James Ryan Morrison died November 14, 2021 in Spokane, Washington, with his son Jameson and caregivers Samantha and Syvanna by his side. It was a day after his 97th birthday and three nights after he finished a huge slice of apple pie before going to sleep.
He was born on November 13, 1924 in Pawling, New York during the Coolidge administration. He started smoking at age four, setting the garage on fire and leaving traces of smoke that remain today.
He left Taft School in Watertown, Connecticut to serve in World War II, repairing B25s; B17 and Mustang P51 in Africa. His contributions to the Allied war effort would later mystify his wife and children who endured his endlessly battered Chevys.
He graduated from Bowdoin College after the war and traveled across Europe with a shaving kit and a camera to start a career that spanned over 7 decades. His work encapsulates cinematic moments that have earned their place in the US National Film Archive, the National Media Museum in Bradford, England, and in American pop culture advertising.
He was one of the last pioneers of Cinerama, the revolutionary widescreen process introduced in the 1950s that projected images from three synchronized 35mm projectors onto a huge curved screen. Morrison served as editor of the first two Cinerama epics, including “This is Cinerama” and “Cinerama Holiday.” He served as assistant director on “The Seven Wonders of the World” and filmed an erupting volcano while perched in the side-mounted gun port of the B25 piloted by famed stunt pilot Paul Manz.
In 1956, he married Anne Sloan. Their life together spanned New York, Wilton; Grosse Pointe, Mich.; You’re welcome ; Colorado Springs, Colorado; five children, five grandchildren and 16 dogs.
They were introduced because she, a recent Vassar graduate, was interested in working in television and he was a producer on “The 60,000 Question,” then top show on CBS.
She gave him her number. He tore it up, threw the pieces in the air, and said, “I’ll remember that.” She gave him her number again and the sequence repeated itself. This routine continued for the next 61 years, each time she gave him a list of things to pick up from Safeway.
Anne died in 2017 and never left him.
In the early 1960s, Morrison wrote and produced the first six-minute commercial to air on television, hiring a young John Williams to compose the soundtrack. Morrison also produced several iconic advertisements, uniting the Chevy truck brand with the American West.
In 1969, he, Anne, and their children moved to the Springs, and he founded his own company, writing and directing corporate films for AT&T, GM; MasterCard; the US Army Corps of Engineers; the Saudi government and the Taft School.
In 1986 he produced “Race to the Clouds: The Story of Climbing Pikes Peak” for Audi. In the 90s he wrote and directed a pilot for PBS hosted by Walter Cronkite, filming on the flight deck of the USS Teddy Roosevelt while deployed in the Persian Gulf.
He has written four books, including: “Treehouse,” set during the Vietnam War; “The Stuff Americans are Made Of,” examining American cultural influences; and “Birdie”, a biography of Boston Red Sox All-Star wide receiver Birdie Tebbetts. He completed his latest novel in 2019: “The Cost-Effective Life of Beno Bigelow,” the story of an adventurer who unwittingly becomes part of everything he has seen, from Pearl Harbor to the collapse of the Wall of Berlin.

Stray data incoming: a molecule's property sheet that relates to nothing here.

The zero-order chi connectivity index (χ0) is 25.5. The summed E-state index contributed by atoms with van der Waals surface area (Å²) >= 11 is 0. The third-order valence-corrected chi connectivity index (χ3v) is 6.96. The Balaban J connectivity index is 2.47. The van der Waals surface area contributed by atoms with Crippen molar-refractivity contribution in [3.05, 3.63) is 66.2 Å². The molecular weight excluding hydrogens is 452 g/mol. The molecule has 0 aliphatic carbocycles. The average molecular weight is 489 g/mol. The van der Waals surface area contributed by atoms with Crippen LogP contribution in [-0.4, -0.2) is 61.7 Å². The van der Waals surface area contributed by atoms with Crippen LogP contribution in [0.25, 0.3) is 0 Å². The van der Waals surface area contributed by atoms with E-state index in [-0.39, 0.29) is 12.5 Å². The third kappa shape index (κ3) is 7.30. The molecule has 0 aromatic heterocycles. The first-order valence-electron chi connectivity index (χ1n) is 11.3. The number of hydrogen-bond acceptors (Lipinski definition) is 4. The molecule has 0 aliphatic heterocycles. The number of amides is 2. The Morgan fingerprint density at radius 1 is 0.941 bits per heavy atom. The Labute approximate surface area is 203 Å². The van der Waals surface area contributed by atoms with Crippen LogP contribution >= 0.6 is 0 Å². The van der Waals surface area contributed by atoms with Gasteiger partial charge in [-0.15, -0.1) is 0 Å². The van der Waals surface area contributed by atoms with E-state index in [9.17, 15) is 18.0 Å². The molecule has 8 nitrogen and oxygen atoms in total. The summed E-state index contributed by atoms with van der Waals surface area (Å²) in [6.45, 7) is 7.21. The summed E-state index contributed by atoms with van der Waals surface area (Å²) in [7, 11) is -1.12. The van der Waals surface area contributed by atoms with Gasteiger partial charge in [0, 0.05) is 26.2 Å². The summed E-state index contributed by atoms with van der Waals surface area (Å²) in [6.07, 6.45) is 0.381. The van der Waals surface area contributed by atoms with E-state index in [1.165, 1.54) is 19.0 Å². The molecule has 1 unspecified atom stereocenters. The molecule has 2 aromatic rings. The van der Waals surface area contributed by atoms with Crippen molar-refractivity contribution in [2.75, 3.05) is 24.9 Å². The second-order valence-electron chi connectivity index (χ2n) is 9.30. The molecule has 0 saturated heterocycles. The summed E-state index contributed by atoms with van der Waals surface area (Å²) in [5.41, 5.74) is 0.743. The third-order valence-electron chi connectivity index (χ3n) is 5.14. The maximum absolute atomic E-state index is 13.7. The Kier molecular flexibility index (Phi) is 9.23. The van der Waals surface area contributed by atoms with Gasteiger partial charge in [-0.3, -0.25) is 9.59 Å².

Morrison survived both service in World War II and a COVID infection in 2020.
He adored his grandchildren; Metropolitan Opera broadcasts; Klondike Bars and his belief that America should initiate national service to encourage all young people to serve their communities. In the last weeks of his life, he posted photos of his daily walks in his World War II uniform to raise awareness about suicide prevention among veterans.
He is predeceased by his wife, Anne Sloan, his sisters Elaine (Steve) and Jane (Robert) and his brothers Milnor (Marie) and William (Eileen).
He is survived by his children: Mandy; George (Miriam); Jamesson; Lucy (Richard) and Emily (Hanif). His zeal lives on in grandchildren Ruthie, Evan, Tallulah, Kahlil and Noah. In his extended family, he is survived by his sister-in-law Eileen Morrison and 29 nieces and nephews, all of whom suspect he might still drop by for a visit, unannounced.
He brought down the house with every wedding toast he ever gave, but he couldn’t go a single Thanksgiving or Christmas dinner without bursting into tears trying to say the grace. He cared deeply about everyday moments of wonder. It is his legacy.
“It’s not the thing that’s beautiful,” he once told his daughter as he drove west on the 21st as the sun set. “It’s this light right now that makes things beautiful. And you better catch it now, kid, because it’ll be gone in an instant – and then it’ll be gone.
His family will hold a service at 10 a.m., Thursday, August 11, 2022 at St. Paul’s Catholic Church in Colorado Springs, Colorado. All friends and family who wish to join in a fond farewell are welcome.
— This obituary was published by The Gazette of Colorado Springs, Colorado on Legacy.com, where online condolences can be left.